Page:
Cascading Disasters : In The Quest of Risk Reduction - ICN INDIA

Cascading Disasters : In The Quest of Risk Reduction

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By: Prof. Santosh Kumar

Key words : Disaster, Sendai framework, , COVID-19, Pandemic, Poverty, Inequality , finance commission, UN, Risk, community, peoples movement , PM 10 point agenda

NEW DELHI: Disaster Management System for long attributed to disaster response- evacuation, search, rescue and taking them in relief camps. Entire system, code and practices were around the post disaster scenario . This approach did not yield much result in reducing the number of deaths, affected people and loss to the economy. Gradually most of the countries realised it as a great learning, including India and agreed for pre disaster risk reduction from the post disaster response and relief. The biggest loss -both in terms of deaths and economic loss, COVID-19 has created a history .  Across the globe this has been the costliest disaster in the recent history of mankind. Global communities have agreed to reduce disaster risk with  more  systemic approach in a systematic manner. By becoming the signatory of the UN Sendai framework for disaster Risk reduction 2015-30. It is assumed rather established about the people’s behaviour that they behave rationally for making rational choices, barring few exceptions. And, so is expected from governance and risk governance too. Governments of more than 176 countries of the World have made a conscious choice of reducing disaster risk ex-ante to ex-post. On an economy of scale and also reducing the misery and deaths pre disaster risk reduction is found to be much more beneficial than reacting to post disaster for only response and relief distribution.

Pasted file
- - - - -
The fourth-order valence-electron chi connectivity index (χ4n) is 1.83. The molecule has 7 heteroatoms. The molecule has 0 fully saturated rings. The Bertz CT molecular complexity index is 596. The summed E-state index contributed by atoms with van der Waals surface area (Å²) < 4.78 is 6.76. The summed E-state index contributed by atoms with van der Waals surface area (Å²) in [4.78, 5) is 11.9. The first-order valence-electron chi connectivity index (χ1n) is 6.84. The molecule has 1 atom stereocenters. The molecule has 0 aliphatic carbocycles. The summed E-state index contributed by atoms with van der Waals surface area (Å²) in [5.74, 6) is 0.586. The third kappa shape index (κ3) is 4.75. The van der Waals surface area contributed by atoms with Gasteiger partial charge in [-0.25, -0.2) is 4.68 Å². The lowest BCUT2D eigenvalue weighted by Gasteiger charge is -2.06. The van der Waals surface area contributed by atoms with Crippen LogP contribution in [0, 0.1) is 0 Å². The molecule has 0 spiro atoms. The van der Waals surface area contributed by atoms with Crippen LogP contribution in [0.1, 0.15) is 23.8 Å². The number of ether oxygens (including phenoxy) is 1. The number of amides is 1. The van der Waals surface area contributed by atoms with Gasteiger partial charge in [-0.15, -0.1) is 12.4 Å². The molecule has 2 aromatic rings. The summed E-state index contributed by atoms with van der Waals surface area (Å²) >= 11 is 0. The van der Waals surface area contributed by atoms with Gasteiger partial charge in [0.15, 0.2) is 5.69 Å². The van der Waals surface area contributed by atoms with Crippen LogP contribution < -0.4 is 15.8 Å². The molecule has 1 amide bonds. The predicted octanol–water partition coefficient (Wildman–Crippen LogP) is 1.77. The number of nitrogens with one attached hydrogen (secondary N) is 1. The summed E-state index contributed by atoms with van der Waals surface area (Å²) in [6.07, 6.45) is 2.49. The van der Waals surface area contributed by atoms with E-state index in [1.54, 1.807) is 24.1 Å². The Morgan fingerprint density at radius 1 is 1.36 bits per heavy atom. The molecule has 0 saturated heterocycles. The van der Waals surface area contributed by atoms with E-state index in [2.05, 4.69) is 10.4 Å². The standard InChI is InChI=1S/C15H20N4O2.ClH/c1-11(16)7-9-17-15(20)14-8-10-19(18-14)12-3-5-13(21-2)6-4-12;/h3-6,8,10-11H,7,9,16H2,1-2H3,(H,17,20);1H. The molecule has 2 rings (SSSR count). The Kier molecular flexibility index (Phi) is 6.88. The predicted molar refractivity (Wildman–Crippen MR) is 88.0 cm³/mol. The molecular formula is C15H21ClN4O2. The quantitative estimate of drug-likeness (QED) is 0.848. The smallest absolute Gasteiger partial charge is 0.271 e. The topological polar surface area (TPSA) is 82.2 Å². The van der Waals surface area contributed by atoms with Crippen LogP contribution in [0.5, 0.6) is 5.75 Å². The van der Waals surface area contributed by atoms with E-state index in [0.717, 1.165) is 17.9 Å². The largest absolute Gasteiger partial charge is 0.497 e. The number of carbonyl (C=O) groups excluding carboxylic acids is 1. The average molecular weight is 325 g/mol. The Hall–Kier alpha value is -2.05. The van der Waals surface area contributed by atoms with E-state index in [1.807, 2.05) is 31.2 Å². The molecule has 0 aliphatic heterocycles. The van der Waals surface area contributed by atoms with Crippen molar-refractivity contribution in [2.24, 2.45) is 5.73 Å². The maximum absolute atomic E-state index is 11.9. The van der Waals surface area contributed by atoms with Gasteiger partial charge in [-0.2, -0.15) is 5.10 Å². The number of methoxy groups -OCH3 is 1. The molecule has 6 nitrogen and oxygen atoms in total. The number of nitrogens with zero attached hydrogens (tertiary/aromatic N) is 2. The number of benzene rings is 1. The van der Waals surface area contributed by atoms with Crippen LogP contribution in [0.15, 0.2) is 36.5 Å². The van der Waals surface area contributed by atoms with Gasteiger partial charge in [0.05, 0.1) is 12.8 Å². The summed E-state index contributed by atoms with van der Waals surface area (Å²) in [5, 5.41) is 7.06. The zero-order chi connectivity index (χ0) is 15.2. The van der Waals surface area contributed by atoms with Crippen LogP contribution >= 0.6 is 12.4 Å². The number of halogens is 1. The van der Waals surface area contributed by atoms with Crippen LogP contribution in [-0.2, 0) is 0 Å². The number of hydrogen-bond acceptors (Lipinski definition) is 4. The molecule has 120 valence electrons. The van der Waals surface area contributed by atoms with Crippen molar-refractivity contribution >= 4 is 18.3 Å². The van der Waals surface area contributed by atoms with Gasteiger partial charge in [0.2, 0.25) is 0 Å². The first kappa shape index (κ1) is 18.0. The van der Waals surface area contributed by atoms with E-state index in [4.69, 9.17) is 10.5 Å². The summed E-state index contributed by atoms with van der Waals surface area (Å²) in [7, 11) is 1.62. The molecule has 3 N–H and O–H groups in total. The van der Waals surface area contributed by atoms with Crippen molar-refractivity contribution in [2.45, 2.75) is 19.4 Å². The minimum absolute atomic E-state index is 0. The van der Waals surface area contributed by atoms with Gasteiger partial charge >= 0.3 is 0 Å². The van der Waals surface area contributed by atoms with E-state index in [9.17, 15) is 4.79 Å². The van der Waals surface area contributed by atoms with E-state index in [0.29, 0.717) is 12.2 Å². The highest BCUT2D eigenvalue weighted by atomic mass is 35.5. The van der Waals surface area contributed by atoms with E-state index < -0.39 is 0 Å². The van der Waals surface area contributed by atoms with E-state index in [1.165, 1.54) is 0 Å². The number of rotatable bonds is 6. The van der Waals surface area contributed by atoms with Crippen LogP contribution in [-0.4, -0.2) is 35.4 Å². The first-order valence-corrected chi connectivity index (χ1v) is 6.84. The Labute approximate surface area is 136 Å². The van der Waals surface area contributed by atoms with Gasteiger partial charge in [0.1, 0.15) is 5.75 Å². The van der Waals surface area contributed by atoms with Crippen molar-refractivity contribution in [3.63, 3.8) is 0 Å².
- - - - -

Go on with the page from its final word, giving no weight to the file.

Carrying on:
Today, when I sat for writing this piece I was thinking about risk quantification by modelling as it is being done across the globe using deterministic and probabilistic models. This is done on the basis of data available of disasters that happened in the past. COVID-19 has given “surprise” not “astonished”. The difference is of degree of unknown . When one does not expect and it happens, and the other is aware that it may happen but do not know when ? Disasters are combining these two permutations and combinations and making the event uncertain. The higher the uncertainties ( leading to less preparedness) leading to  a greater loss. If we may convert unknown to known ( by developing early warning/research etc) the probability of  loss would be lesser than before.  These two analogies   could be used in  New  institutional system for disaster management that is very new, started only after 2005 which is still to take shape. Many disasters in India are of trans-boundary nature, in the absence of pre information,  which also keep giving surprises e.g. Brahmaputra in Assam , Bengal connection with China and in the downstream West Bengal . And, in Bihar, Nepal connection for flood management is important to understand for UP and Bihar floods. In such situations, regional process and regional institutions like SAARC, BIMSTEC, ASEAN could be very crucial in sharing information . This would help in moving from unknown to known disaster which might give some time to prepare. 

Serving the people with the combination of science and society approach  would be a better proposition. Since we are dealing with uncertainties (Disaster Risk Management), it is even more important that we may work for quantification of disaster risks and making it unknown to known quantified risks.  Development in the science and technology sector  could be a possible help where we may integrate. Although, it might not fulfil our quest fully as it has its own limitations but in this evolution process this could be a worthy friend to be trusted as we have seen its recent success in giving early warning of any cyclonic storms which is saving millions of lives which would have perished in its absence.  However, in the unknown cascading disaster scenario, it has its own limitations.( Japan tsunami 2013- earthquake leading to Tsunami, tsunami leading to flooding and flooding leading to nuclear emergency) . The challenge is how to quantify cascading risks as that is totally a case of astonishment and unpredictable which is happening with the predictable disasters?